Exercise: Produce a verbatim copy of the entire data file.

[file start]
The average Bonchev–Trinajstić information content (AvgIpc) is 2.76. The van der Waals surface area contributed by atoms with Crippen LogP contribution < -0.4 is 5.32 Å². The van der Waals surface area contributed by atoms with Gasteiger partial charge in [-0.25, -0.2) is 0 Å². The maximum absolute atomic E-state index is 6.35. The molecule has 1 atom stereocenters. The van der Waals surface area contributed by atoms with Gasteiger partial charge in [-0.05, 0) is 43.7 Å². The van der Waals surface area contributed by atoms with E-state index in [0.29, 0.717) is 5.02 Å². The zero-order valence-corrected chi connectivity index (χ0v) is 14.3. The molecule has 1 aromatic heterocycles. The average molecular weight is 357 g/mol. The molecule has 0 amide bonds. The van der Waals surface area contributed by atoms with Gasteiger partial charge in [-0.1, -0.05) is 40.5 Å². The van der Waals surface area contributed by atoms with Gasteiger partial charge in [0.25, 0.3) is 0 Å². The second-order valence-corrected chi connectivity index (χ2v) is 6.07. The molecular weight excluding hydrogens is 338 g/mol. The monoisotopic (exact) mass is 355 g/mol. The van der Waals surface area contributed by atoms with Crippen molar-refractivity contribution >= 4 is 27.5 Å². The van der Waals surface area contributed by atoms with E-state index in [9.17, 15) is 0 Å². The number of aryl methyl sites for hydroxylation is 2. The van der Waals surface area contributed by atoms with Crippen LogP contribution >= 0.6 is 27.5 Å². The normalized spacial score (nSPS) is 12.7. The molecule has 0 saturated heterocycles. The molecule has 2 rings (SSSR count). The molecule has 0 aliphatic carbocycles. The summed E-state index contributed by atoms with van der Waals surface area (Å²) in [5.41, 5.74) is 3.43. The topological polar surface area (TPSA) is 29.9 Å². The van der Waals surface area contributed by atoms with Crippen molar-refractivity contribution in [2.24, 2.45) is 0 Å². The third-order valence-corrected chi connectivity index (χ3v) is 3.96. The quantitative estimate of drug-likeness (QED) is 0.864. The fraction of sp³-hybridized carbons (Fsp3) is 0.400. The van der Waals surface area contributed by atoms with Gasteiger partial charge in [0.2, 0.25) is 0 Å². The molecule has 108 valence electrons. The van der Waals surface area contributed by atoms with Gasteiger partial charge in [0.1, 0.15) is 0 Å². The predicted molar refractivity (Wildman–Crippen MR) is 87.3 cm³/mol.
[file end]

The average Bonchev–Trinajstić information content (AvgIpc) is 2.76. The van der Waals surface area contributed by atoms with Crippen LogP contribution < -0.4 is 5.32 Å². The van der Waals surface area contributed by atoms with Gasteiger partial charge in [-0.25, -0.2) is 0 Å². The maximum absolute atomic E-state index is 6.35. The molecule has 1 atom stereocenters. The van der Waals surface area contributed by atoms with Gasteiger partial charge in [-0.05, 0) is 43.7 Å². The van der Waals surface area contributed by atoms with E-state index in [0.29, 0.717) is 5.02 Å². The zero-order valence-corrected chi connectivity index (χ0v) is 14.3. The molecule has 1 aromatic heterocycles. The average molecular weight is 357 g/mol. The molecule has 0 amide bonds. The van der Waals surface area contributed by atoms with Gasteiger partial charge in [-0.1, -0.05) is 40.5 Å². The van der Waals surface area contributed by atoms with Gasteiger partial charge in [0.25, 0.3) is 0 Å². The second-order valence-corrected chi connectivity index (χ2v) is 6.07. The molecular weight excluding hydrogens is 338 g/mol. The monoisotopic (exact) mass is 355 g/mol. The van der Waals surface area contributed by atoms with Crippen molar-refractivity contribution >= 4 is 27.5 Å². The van der Waals surface area contributed by atoms with E-state index in [9.17, 15) is 0 Å². The number of aryl methyl sites for hydroxylation is 2. The van der Waals surface area contributed by atoms with Crippen LogP contribution >= 0.6 is 27.5 Å². The normalized spacial score (nSPS) is 12.7. The molecule has 0 saturated heterocycles. The molecule has 2 rings (SSSR count). The molecule has 0 aliphatic carbocycles. The summed E-state index contributed by atoms with van der Waals surface area (Å²) in [5.41, 5.74) is 3.43. The topological polar surface area (TPSA) is 29.9 Å². The van der Waals surface area contributed by atoms with Crippen molar-refractivity contribution in [2.24, 2.45) is 0 Å². The third-order valence-corrected chi connectivity index (χ3v) is 3.96. The quantitative estimate of drug-likeness (QED) is 0.864. The fraction of sp³-hybridized carbons (Fsp3) is 0.400. The van der Waals surface area contributed by atoms with Gasteiger partial charge in [0.2, 0.25) is 0 Å². The molecule has 108 valence electrons. The van der Waals surface area contributed by atoms with Gasteiger partial charge in [0.1, 0.15) is 0 Å². The predicted molar refractivity (Wildman–Crippen MR) is 87.3 cm³/mol.